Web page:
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Forget Willpower. You Need Systems
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Forget Willpower. You Need Systems

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Fact of the matter is, you may lack willpower in some area of your life. It doesn't matter how strong-willed you are. If you work against a biological imperative or societal pressure, your conscious choices are less likely to win out.

The desire to submit to your impulses is not a moral failing. It's an adaptation to help us survive in the wild. But in the modern world, it leads us into temptation for short-term satisfaction and away from long-term success.

Some examples:

  • You know that doing the dishes right now makes more sense than doing them late at night, or worse, tomorrow. But you’re tired and you let the dishes sit.
  • The willpower to eat less is not strong enough to overcome the biological drive to eat. And if you’re restricting, you’ll be tempted to eat more. 
  • You know that saving now will make your future more comfortable and that you should spend less money each month, but you don't do it because of the pull to add those items to your cart.

The point is that willpower is not limitless. It varies from person to person, and in specific situations, you're more or less successful at controlling your impulses or cravings.

What works better? Systems

Systems involve setting yourself and your environment up for success so that you can get closer and closer to your goals without even trying. 

Why Do We Lack Willpower?

Most people are lacking because they either have a goal that their biology or environment is not geared towards helping them achieve, or they don't have a system for self-control.

Biological Reasons for Lack of Willpower

Willpower involves several biological factors:

  • Emotional need. You're experiencing a strong emotion that motivates you towards instant gratification, such as sadness or anger. You know that your “down” feeling will pass and so will the desire, but the urge is compelling at the moment.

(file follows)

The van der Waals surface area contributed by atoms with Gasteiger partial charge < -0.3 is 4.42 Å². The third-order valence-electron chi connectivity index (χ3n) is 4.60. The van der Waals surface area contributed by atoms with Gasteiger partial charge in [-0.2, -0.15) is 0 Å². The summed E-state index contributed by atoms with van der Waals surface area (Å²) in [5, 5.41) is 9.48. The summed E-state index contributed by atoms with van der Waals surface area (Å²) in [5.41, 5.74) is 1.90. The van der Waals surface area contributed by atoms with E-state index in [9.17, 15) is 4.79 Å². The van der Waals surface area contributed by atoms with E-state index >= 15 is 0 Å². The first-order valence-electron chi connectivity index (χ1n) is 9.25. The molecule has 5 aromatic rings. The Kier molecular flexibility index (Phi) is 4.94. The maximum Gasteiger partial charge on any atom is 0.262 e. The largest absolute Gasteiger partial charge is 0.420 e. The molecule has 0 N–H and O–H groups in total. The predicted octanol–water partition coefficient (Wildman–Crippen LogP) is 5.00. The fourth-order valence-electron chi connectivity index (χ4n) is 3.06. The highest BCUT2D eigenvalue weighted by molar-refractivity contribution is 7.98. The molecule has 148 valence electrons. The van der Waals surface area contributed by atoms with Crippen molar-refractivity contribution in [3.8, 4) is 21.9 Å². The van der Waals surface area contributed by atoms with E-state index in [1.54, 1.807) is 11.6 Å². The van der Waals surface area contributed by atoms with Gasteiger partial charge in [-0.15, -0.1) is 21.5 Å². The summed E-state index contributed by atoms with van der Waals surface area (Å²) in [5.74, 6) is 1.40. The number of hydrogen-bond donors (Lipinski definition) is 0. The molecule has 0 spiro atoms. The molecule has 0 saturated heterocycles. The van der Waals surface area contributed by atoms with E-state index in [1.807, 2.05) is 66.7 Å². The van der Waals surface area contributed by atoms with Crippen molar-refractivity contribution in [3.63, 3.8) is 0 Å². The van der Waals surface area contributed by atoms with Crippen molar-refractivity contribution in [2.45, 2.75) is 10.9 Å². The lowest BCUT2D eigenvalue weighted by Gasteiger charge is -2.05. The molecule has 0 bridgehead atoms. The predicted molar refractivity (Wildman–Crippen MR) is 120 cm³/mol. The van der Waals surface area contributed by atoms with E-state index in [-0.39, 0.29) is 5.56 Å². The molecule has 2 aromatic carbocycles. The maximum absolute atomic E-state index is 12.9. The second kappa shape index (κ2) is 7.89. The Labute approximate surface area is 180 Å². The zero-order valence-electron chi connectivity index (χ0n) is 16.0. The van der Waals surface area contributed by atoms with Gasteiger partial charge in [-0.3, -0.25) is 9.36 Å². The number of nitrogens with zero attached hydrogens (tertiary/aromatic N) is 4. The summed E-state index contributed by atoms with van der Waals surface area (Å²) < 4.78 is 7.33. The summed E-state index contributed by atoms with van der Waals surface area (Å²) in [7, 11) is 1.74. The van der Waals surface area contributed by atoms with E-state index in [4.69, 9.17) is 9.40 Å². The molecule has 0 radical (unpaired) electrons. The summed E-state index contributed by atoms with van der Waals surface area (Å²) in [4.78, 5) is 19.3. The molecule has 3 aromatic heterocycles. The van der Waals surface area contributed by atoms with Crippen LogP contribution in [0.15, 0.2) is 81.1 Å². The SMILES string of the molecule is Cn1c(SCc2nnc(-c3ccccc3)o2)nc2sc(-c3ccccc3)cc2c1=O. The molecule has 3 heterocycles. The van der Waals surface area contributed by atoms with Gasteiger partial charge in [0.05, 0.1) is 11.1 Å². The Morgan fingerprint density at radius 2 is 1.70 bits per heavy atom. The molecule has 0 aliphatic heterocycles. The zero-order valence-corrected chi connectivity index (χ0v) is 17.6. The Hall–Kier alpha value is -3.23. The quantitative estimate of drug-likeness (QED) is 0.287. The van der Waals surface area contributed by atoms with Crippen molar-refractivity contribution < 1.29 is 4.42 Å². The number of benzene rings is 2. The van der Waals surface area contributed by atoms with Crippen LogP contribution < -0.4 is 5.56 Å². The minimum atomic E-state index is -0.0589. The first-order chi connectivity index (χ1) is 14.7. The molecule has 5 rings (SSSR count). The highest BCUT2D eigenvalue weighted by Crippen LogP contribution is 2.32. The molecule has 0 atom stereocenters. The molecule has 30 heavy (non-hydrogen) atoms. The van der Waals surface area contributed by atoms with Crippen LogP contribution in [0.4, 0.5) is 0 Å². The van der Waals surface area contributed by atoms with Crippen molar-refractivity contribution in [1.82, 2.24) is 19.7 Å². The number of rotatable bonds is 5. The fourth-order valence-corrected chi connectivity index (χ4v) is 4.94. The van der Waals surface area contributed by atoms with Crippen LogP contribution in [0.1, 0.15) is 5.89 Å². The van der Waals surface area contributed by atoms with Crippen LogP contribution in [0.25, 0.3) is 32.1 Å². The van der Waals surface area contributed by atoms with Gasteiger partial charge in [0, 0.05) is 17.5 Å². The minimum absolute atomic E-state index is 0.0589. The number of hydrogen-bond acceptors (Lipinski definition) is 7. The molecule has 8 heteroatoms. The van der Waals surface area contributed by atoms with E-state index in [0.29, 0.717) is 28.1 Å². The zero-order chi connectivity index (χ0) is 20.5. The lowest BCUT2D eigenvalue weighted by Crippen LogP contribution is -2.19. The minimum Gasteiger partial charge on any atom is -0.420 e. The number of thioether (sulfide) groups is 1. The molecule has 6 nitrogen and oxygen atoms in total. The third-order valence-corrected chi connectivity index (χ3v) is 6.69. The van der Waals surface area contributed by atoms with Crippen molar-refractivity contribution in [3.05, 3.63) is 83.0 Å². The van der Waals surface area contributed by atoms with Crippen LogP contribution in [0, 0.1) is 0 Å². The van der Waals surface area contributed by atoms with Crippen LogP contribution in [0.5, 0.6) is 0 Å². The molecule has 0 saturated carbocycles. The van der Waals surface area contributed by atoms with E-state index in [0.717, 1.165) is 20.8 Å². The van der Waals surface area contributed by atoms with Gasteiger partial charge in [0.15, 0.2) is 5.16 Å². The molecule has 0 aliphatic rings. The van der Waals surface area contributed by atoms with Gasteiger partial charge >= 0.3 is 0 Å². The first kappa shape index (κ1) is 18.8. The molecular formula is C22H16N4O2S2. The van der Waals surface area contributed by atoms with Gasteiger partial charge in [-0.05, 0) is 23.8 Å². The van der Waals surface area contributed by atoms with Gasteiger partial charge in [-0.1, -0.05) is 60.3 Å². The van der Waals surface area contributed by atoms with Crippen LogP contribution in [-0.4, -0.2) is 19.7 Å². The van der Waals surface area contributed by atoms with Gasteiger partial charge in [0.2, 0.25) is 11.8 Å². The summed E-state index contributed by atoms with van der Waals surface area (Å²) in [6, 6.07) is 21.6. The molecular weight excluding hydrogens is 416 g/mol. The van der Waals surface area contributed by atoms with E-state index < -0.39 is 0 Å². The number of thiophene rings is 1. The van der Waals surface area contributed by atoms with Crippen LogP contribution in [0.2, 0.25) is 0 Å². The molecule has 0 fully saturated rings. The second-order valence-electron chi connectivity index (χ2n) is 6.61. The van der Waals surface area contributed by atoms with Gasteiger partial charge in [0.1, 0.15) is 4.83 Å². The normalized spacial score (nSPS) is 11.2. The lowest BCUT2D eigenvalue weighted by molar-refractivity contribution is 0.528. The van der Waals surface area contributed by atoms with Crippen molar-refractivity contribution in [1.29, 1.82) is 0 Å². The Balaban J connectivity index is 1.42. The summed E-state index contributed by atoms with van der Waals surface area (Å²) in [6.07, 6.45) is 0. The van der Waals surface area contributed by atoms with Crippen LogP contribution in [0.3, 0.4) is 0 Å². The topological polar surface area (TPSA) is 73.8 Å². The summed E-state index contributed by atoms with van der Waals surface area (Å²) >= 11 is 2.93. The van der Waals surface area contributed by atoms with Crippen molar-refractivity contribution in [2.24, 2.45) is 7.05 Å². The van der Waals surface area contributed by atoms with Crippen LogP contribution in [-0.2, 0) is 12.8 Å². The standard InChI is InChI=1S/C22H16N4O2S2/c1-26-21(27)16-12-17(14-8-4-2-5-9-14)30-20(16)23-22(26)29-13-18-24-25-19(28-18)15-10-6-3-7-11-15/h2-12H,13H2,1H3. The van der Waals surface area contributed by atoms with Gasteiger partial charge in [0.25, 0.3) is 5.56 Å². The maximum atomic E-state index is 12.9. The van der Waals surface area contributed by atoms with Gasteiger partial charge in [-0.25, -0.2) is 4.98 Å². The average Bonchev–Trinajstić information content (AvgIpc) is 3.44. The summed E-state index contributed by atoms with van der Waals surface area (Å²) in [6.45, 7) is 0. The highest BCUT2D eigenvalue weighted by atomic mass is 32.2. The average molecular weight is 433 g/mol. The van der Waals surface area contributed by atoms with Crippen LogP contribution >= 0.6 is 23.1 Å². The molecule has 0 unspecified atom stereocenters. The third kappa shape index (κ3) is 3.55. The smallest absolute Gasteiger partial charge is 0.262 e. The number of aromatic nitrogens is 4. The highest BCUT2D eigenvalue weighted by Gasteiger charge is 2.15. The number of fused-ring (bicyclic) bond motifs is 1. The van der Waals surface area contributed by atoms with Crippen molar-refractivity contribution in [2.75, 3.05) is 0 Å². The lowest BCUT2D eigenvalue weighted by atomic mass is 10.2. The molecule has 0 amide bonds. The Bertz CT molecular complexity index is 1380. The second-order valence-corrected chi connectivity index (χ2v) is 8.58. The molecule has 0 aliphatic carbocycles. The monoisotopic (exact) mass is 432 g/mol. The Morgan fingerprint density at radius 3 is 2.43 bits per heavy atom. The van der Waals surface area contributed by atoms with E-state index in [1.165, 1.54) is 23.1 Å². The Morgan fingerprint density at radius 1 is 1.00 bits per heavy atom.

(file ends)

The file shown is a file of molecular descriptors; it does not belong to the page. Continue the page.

• Habits and triggers. You’ve built a habit over weeks, months, or even years that is difficult to break.
  • Addiction. You're addicted to something – perhaps food, alcohol, television – that is detrimental to your health or the progress of your goals. You know you should quit, but so far, you've been unable to. (Once you’re at the point of addiction, your brain is wired differently and it may be more difficult to overcome than simply making a decision.)

Social Influences

You have social pressure towards instant gratification. Consider these examples:

  • You're surrounded by friends who like to eat unhealthy snacks, and it's hard for you to avoid temptation.
  • You have family members or co-workers that work against your goal of getting fit because of their own insecurities.
  • You don't have access to the resources you need for self-control, such as healthy food or a workout plan.

A Lack of Willpower Is Not A Moral Issue

We all have certain moments when we lack the self-control needed to reach our goals.

One thing that's important to remember is that this isn't necessarily due to low willpower. In fact, lowering your willpower might not be a bad thing!

It's like eating and hunger. Your body can only function at a certain level of fullness before it needs to spend time and energy digesting food.

Hunger isn't a moral issue, it's just the way that our bodies function. The simple act of eating a snack doesn't mean you're weak or greedy – after all, if you needed to spend time digesting, wouldn't you rather be munching on something healthy?